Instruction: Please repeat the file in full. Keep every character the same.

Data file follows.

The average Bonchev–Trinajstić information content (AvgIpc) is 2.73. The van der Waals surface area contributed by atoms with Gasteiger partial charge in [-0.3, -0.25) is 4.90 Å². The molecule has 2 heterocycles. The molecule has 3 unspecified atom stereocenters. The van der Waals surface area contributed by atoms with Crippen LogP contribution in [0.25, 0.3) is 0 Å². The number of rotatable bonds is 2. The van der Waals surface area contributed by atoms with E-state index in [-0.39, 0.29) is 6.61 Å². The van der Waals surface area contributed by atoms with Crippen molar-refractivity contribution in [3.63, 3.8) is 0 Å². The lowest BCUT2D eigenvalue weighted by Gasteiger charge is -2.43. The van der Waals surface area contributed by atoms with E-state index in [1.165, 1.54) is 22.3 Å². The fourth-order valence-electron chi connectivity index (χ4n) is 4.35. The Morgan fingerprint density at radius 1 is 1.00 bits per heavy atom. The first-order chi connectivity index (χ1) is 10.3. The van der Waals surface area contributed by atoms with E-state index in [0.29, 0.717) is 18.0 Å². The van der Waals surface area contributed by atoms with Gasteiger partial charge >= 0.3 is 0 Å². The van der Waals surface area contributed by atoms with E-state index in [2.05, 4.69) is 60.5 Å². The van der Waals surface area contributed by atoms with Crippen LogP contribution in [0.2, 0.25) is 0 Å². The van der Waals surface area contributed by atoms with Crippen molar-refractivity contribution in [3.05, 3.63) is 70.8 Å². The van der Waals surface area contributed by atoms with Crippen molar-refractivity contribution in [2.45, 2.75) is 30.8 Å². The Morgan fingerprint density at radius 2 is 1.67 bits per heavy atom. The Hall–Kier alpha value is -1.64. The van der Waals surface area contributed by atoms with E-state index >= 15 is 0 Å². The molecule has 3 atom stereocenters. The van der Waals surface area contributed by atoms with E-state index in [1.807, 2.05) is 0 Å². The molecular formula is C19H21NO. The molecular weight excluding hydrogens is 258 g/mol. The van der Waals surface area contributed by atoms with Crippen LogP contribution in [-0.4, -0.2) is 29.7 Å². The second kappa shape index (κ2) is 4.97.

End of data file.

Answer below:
The average Bonchev–Trinajstić information content (AvgIpc) is 2.73. The van der Waals surface area contributed by atoms with Gasteiger partial charge in [-0.3, -0.25) is 4.90 Å². The molecule has 2 heterocycles. The molecule has 3 unspecified atom stereocenters. The van der Waals surface area contributed by atoms with Crippen LogP contribution in [0.25, 0.3) is 0 Å². The number of rotatable bonds is 2. The van der Waals surface area contributed by atoms with E-state index in [-0.39, 0.29) is 6.61 Å². The van der Waals surface area contributed by atoms with Crippen molar-refractivity contribution in [3.63, 3.8) is 0 Å². The lowest BCUT2D eigenvalue weighted by Gasteiger charge is -2.43. The van der Waals surface area contributed by atoms with E-state index in [1.165, 1.54) is 22.3 Å². The fourth-order valence-electron chi connectivity index (χ4n) is 4.35. The Morgan fingerprint density at radius 1 is 1.00 bits per heavy atom. The first-order chi connectivity index (χ1) is 10.3. The van der Waals surface area contributed by atoms with E-state index in [0.29, 0.717) is 18.0 Å². The van der Waals surface area contributed by atoms with Gasteiger partial charge >= 0.3 is 0 Å². The van der Waals surface area contributed by atoms with E-state index in [2.05, 4.69) is 60.5 Å². The van der Waals surface area contributed by atoms with Crippen LogP contribution in [0.2, 0.25) is 0 Å². The van der Waals surface area contributed by atoms with Crippen molar-refractivity contribution in [3.05, 3.63) is 70.8 Å². The van der Waals surface area contributed by atoms with Crippen molar-refractivity contribution in [2.45, 2.75) is 30.8 Å². The Morgan fingerprint density at radius 2 is 1.67 bits per heavy atom. The Hall–Kier alpha value is -1.64. The van der Waals surface area contributed by atoms with E-state index >= 15 is 0 Å². The molecule has 3 atom stereocenters. The van der Waals surface area contributed by atoms with E-state index in [1.807, 2.05) is 0 Å². The molecular formula is C19H21NO. The molecular weight excluding hydrogens is 258 g/mol. The van der Waals surface area contributed by atoms with Crippen LogP contribution in [-0.4, -0.2) is 29.7 Å². The second kappa shape index (κ2) is 4.97.